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n. (obsolete spelling of dream English)

Usage examples of "dreame".

By the terror of which sight, and the feare of so dreadfull a dreame, I awaked.

And have well founden by experience That dreames be significations As well of joy, as tribulations That folk enduren in this life present.

Or elles that devotion Of some, and contemplation, Causeth to them such dreames oft.

But nathelesse whilst all the lookers onHim dead behight, as he to all appeard,All vnawares he started vp anon,As one that had out of a dreame bene reard,And fresh assayld his foe.

And if that any drop of slombring restDid chaunce to still into her wearie spright,When feeble nature felt her selfe opprest,Streight way with dreames, and with fantasticke sightOf dreadfull things the same was put to flight,That oft out of her bed she did astart,As one with vew of ghastly feends affright:Tho gan she to renew her former smart,And thinke of that faire visage, written in her hart.

Thus well instructed, to their worke they hast,And comming where the knight in slomber lay,The one vpon his hardy head him plast,And made him dreame of loues and lustfull play,That nigh his manly hart did melt away,Bathed in wanton blis and wicked ioy:Then seemed him his Lady by him lay,And to him playnd, how that false winged boy,Her chast hart had subdewd, to learne Dame pleasures toy.

For he the dreames of the king expounded, Where in Chaldaea clerkes was there none That wiste to what fine* his dreames sounded.

Dame Partelote, I say you truely, Macrobius, that wrote the vision In Afric' of the worthy Scipion, Affirmeth dreames, and saith that they be 'Warnings of thinges that men after see.

And furthermore, I pray you looke well In the Old Testament, of Daniel, If he held dreames any vanity.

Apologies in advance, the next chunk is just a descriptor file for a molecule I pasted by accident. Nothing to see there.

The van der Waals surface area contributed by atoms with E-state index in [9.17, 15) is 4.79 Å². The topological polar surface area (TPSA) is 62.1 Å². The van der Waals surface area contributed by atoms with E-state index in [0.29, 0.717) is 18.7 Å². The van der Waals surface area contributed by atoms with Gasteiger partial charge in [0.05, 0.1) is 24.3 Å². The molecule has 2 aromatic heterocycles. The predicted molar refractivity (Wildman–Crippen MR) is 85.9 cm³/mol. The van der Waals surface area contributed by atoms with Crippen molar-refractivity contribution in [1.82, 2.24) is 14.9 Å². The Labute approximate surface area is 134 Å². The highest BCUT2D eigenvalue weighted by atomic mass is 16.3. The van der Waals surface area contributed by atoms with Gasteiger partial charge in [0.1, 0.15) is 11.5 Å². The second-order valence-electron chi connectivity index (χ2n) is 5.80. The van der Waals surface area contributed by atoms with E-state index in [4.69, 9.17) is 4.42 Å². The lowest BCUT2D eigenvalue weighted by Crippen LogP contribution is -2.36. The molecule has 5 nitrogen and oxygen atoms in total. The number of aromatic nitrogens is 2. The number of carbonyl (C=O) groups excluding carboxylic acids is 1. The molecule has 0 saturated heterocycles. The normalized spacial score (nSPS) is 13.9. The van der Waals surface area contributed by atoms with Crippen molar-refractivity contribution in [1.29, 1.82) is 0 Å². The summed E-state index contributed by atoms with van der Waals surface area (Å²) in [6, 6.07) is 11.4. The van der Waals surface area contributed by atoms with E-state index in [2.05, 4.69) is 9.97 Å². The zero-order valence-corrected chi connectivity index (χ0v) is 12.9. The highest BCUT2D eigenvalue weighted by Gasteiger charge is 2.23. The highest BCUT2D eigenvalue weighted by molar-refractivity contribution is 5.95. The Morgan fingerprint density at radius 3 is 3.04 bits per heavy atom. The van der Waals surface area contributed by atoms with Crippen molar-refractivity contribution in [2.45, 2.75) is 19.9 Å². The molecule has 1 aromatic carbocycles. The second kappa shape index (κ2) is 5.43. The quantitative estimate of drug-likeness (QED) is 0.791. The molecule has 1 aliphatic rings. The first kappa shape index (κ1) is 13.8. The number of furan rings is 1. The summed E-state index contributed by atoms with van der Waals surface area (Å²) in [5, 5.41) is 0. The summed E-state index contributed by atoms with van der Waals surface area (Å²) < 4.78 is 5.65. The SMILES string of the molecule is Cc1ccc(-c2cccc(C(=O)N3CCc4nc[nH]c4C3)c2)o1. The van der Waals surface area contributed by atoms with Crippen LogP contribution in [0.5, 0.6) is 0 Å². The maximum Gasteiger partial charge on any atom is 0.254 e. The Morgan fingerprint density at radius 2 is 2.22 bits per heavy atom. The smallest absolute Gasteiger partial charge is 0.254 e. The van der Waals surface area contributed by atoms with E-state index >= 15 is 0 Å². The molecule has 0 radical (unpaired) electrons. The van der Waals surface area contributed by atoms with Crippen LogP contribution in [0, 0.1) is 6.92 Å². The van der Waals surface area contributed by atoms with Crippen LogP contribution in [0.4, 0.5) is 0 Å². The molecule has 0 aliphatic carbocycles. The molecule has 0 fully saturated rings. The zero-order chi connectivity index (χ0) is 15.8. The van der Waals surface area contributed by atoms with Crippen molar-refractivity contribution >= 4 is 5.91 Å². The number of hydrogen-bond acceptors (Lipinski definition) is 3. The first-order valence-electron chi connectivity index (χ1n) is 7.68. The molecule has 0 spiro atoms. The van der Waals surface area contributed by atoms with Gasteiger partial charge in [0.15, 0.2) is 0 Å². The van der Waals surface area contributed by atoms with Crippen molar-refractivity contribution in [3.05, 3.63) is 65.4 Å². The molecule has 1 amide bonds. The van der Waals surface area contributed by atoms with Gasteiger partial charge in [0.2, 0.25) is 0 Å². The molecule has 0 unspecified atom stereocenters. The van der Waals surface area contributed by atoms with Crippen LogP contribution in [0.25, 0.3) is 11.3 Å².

Forthwith he runnes with feigned faithfull hastVnto his guest, who after troublous sightsAnd dreames, gan now to take more sound repast,Whom suddenly he wakes with fearefull frights,As one aghast with feends or damned sprights,And to him cals, Rise rise vnhappy Swaine,That here wex old in sleepe, whiles wicked wightsHaue knit themselues in Venus shamefull chaine.

And all the chamber filled was with flyes,Which buzzed all about, and made such sound,That they encombred all mens eares and eyes,Like many swarmes of Bees assembled round,After their hiues with honny do abound:All those were idle thoughts and fantasies,Deuices, dreames, opinions vnsound,Shewes, visions, sooth-sayes, and prophesies.

Like as a wayward childe, whose sounder sleepeIs broken with some fearefull dreames affright,With froward will doth set him selfe to weepe.

For my consider, that in Dreames, I do not often, nor constanly think of the same Persons, Places, Objects, and Actions that I do waking.

And because waking I often observe the absurdity of Dreames, but never dream of the absurdities of my waking Thoughts.

But he was most lowly deceived, as all they are and shall be that put their trust in such dark drowsye dreames of hipocrites.